The tragic Minnesota bridge collapse in July has focused attention on U.S. highway infrastructure problems. Those of us engaged in the transportation industry have been sounding the alarm for many years regarding the state of our nation’s highway infrastructure.
According to Market Analysis, the market research publication of the Heavy Duty Manufacturers Association (HDMA) and our parent organization the Motor and Equipment Manufacturers Association (MEMA), the infrastructure problem can be attributed partly to lack of preventative maintenance and the lack of a long-term plan that addresses the capacity constraints conflicting with increased use of the highway systems.
This article notes that in the last 20 years, the amount of total drive time spent in congestion has increased by 18.5 percent to an estimated 32.6 percent of all drive time in 2006. With safety as a main concern, consider that this also represents significant waste in productivity and fuel economy. Despite the implementation of innovative strategies to reduce congestion and advances in technology that improves system operations and management, congestion continues to increase.
(Note: The full Market Analysis article, “U.S. Facing Infrastructure Crisis,” can be viewed online at http://www.mema.org/publications/articledetail.php?articleId=8290)
We in the commercial vehicle industry are painfully aware that highway transportation is hit hardest by congestion. This in turn significantly affects American industry and consumers, as transportation delays and the resulting increased costs are offset by cost increases in industrial and consumer goods.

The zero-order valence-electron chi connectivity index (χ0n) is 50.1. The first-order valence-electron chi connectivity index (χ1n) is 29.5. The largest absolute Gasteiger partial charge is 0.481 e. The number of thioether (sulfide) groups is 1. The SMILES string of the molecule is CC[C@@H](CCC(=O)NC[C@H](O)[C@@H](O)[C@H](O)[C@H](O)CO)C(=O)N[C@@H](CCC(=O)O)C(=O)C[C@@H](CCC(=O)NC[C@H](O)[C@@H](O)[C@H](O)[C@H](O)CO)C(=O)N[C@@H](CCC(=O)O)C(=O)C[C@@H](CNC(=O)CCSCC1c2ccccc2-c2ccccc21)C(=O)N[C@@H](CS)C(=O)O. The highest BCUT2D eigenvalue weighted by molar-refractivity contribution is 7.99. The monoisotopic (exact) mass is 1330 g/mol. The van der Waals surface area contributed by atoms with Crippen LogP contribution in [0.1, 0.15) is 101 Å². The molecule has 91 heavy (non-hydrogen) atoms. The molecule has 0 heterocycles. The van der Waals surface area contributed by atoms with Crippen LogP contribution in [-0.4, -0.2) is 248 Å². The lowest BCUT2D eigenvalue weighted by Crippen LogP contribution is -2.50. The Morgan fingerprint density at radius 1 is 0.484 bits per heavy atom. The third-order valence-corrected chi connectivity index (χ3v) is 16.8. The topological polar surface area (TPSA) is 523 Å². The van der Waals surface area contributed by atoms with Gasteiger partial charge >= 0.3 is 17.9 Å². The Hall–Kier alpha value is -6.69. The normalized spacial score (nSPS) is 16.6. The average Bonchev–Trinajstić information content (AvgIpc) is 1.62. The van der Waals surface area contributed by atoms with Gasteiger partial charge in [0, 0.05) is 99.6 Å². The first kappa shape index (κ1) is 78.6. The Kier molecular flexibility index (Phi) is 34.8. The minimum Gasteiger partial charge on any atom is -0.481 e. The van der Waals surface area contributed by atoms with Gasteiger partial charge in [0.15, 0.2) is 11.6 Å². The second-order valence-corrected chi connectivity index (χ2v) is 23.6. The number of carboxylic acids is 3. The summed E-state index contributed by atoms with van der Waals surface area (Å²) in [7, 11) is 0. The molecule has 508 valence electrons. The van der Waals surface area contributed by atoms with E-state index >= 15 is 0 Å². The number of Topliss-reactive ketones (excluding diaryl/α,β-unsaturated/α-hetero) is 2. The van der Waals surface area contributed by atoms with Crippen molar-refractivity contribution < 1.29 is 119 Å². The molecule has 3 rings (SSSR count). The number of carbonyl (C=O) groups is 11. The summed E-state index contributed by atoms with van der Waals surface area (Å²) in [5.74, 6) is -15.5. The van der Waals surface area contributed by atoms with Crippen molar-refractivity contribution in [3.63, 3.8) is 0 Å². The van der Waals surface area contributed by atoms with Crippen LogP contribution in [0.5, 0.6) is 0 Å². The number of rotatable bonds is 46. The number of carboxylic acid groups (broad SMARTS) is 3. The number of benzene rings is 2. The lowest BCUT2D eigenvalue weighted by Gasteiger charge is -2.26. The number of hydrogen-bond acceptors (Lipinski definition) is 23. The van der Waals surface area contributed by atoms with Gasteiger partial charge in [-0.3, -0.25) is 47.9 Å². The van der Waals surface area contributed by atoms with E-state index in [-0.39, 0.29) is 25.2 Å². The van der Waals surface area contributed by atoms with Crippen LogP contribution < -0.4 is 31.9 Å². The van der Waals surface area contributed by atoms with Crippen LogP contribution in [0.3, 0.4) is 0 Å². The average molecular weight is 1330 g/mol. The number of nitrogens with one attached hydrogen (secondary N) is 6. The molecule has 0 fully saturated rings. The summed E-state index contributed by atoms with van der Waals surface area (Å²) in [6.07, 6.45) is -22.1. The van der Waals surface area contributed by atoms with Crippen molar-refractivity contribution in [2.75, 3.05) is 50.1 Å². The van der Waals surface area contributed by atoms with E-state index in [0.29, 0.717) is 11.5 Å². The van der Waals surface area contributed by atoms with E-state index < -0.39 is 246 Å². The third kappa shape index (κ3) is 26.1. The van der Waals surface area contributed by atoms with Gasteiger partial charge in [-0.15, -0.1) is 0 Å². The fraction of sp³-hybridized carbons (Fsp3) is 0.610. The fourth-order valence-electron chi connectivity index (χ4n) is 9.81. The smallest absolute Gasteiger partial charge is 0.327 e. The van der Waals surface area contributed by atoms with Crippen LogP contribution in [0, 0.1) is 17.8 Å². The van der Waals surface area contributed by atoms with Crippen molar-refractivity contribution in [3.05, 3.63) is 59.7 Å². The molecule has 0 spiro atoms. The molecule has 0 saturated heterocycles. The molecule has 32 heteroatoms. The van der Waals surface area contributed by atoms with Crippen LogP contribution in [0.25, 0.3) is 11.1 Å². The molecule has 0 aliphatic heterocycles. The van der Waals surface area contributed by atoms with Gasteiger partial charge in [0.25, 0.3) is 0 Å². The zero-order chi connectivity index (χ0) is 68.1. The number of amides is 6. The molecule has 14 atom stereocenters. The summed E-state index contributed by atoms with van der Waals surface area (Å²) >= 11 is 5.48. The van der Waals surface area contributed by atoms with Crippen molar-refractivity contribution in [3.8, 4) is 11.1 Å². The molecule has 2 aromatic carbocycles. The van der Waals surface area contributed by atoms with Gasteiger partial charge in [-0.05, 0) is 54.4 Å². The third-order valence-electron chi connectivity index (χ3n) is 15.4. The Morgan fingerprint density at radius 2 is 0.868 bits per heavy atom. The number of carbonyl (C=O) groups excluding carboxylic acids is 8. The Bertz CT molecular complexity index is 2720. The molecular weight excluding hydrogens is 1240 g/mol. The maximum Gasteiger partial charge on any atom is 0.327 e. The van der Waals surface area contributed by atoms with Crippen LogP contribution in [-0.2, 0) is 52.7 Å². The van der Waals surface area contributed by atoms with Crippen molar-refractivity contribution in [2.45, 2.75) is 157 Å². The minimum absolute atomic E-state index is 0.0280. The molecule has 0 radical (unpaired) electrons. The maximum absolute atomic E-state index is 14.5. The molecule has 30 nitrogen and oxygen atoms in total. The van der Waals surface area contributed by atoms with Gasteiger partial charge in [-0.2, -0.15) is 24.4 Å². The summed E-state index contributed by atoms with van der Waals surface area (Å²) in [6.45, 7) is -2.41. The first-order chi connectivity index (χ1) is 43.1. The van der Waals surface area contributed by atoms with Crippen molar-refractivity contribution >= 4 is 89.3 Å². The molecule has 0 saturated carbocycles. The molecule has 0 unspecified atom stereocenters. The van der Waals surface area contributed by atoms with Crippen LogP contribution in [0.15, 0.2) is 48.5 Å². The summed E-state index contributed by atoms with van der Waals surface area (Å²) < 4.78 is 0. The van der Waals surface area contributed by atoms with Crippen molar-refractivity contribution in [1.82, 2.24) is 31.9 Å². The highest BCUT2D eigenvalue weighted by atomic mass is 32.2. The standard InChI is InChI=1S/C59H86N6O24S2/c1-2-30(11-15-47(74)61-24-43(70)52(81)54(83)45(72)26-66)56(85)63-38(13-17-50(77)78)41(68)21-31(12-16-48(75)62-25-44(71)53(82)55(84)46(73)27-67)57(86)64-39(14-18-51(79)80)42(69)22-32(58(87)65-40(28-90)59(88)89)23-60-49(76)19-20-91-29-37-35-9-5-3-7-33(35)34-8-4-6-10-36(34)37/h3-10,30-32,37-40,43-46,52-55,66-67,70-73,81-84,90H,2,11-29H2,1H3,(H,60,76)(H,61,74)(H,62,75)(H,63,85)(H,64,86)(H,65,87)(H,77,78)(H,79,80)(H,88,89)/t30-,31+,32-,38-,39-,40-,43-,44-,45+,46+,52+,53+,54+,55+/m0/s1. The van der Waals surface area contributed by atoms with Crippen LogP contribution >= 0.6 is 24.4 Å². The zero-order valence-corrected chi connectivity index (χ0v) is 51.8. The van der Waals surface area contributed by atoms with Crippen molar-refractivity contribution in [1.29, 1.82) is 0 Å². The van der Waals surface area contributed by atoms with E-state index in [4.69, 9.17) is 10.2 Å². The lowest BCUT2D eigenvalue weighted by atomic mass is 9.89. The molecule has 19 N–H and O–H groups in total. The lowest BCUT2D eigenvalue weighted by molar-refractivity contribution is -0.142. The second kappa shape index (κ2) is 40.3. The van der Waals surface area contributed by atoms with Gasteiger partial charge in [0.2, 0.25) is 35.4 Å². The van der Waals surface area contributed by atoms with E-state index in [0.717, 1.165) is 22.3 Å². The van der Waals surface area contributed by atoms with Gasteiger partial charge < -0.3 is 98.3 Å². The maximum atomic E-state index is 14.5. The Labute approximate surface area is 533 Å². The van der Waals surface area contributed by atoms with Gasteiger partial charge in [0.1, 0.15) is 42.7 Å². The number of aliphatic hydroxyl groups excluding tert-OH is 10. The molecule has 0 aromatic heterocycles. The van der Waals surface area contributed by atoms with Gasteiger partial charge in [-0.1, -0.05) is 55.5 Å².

The issue of the state and federal highway and interstate system needs to be elevated as a priority to keep our roads safe and our consumer and industrial goods moving. States need to do their part to correctly allocate their user fees; road tolls, fuel, and transportation related tax revenues to improve the overall infrastructure.
The federal and state governments need to work toward spending all of the billions in revenues generated from all of the user taxes and fees on the issues that they were intended when enacted as laws. Pet projects and fund diversions have taken away from our ability to adequately address capacity and maintenance issues with the roads and bridges in this nation.
This would be a good start, but the problem is massive. According to the American Society of Civil Engineers, the nation’s roads and bridges require $9.4 billion invested per year over the next 20 years or nearly $200 billion to be sufficiently maintained.
The American Highway Users Alliance (AHUA), which HDMA and other motor vehicle industry-related organizations support, claims that a quarter of all U.S. bridges need major work. The Highway Users notes that on a typical day, 118 people are killed on our nation’s roads—and estimate about one-third of those victims would have survived if road safety investments were made.
The group provides a direct link to the National Bridge Inventory on its Web site, www.highways.org, and has called on the Federal Highway Administration to simplify the inventory so that motorists can easily look up their local bridges.
Now is the time for our national and state elected officials to recognize their responsibilities in addressing this serious public safety issue.
Tim Kraus is Executive Director of the Heavy Duty Manufacturers Association. Prior to joining HDMA, he served as director of sales and marketing at Triseal Corp.